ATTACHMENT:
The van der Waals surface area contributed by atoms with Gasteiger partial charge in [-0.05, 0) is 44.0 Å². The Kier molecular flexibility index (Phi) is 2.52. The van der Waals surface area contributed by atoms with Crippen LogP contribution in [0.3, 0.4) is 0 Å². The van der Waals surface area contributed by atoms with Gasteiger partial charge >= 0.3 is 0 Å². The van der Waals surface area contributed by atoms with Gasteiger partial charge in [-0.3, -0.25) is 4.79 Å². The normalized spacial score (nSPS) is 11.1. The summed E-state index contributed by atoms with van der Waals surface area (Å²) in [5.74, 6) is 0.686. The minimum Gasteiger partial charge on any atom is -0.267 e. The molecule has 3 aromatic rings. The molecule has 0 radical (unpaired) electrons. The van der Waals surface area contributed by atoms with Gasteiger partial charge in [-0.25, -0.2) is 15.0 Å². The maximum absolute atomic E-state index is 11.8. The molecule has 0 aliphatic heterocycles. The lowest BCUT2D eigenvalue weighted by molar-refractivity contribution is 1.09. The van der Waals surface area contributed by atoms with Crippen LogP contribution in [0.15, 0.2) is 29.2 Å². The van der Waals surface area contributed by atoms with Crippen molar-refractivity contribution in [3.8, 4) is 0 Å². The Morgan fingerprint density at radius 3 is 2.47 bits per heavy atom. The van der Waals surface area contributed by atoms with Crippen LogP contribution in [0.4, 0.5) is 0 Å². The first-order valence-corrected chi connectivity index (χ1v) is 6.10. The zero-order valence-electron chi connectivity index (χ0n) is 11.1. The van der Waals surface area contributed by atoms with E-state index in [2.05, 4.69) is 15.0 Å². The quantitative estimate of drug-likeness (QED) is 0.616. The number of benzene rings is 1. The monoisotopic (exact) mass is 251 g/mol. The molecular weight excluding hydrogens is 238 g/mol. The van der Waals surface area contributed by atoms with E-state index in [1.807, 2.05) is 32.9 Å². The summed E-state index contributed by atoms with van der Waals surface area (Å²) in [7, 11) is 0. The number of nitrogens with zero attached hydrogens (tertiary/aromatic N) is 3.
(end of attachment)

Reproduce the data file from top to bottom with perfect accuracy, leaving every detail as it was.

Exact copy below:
The van der Waals surface area contributed by atoms with Gasteiger partial charge in [-0.05, 0) is 44.0 Å². The Kier molecular flexibility index (Phi) is 2.52. The van der Waals surface area contributed by atoms with Crippen LogP contribution in [0.3, 0.4) is 0 Å². The van der Waals surface area contributed by atoms with Gasteiger partial charge >= 0.3 is 0 Å². The van der Waals surface area contributed by atoms with Gasteiger partial charge in [-0.3, -0.25) is 4.79 Å². The normalized spacial score (nSPS) is 11.1. The summed E-state index contributed by atoms with van der Waals surface area (Å²) in [5.74, 6) is 0.686. The minimum Gasteiger partial charge on any atom is -0.267 e. The molecule has 3 aromatic rings. The molecule has 0 radical (unpaired) electrons. The van der Waals surface area contributed by atoms with Gasteiger partial charge in [-0.25, -0.2) is 15.0 Å². The maximum absolute atomic E-state index is 11.8. The molecule has 0 aliphatic heterocycles. The lowest BCUT2D eigenvalue weighted by molar-refractivity contribution is 1.09. The van der Waals surface area contributed by atoms with Crippen LogP contribution in [0.15, 0.2) is 29.2 Å². The van der Waals surface area contributed by atoms with Crippen molar-refractivity contribution in [3.8, 4) is 0 Å². The Morgan fingerprint density at radius 3 is 2.47 bits per heavy atom. The van der Waals surface area contributed by atoms with Crippen LogP contribution in [0.4, 0.5) is 0 Å². The first-order valence-corrected chi connectivity index (χ1v) is 6.10. The zero-order valence-electron chi connectivity index (χ0n) is 11.1. The van der Waals surface area contributed by atoms with E-state index in [2.05, 4.69) is 15.0 Å². The quantitative estimate of drug-likeness (QED) is 0.616. The number of benzene rings is 1. The monoisotopic (exact) mass is 251 g/mol. The molecular weight excluding hydrogens is 238 g/mol. The van der Waals surface area contributed by atoms with E-state index in [1.807, 2.05) is 32.9 Å². The summed E-state index contributed by atoms with van der Waals surface area (Å²) in [7, 11) is 0. The number of nitrogens with zero attached hydrogens (tertiary/aromatic N) is 3.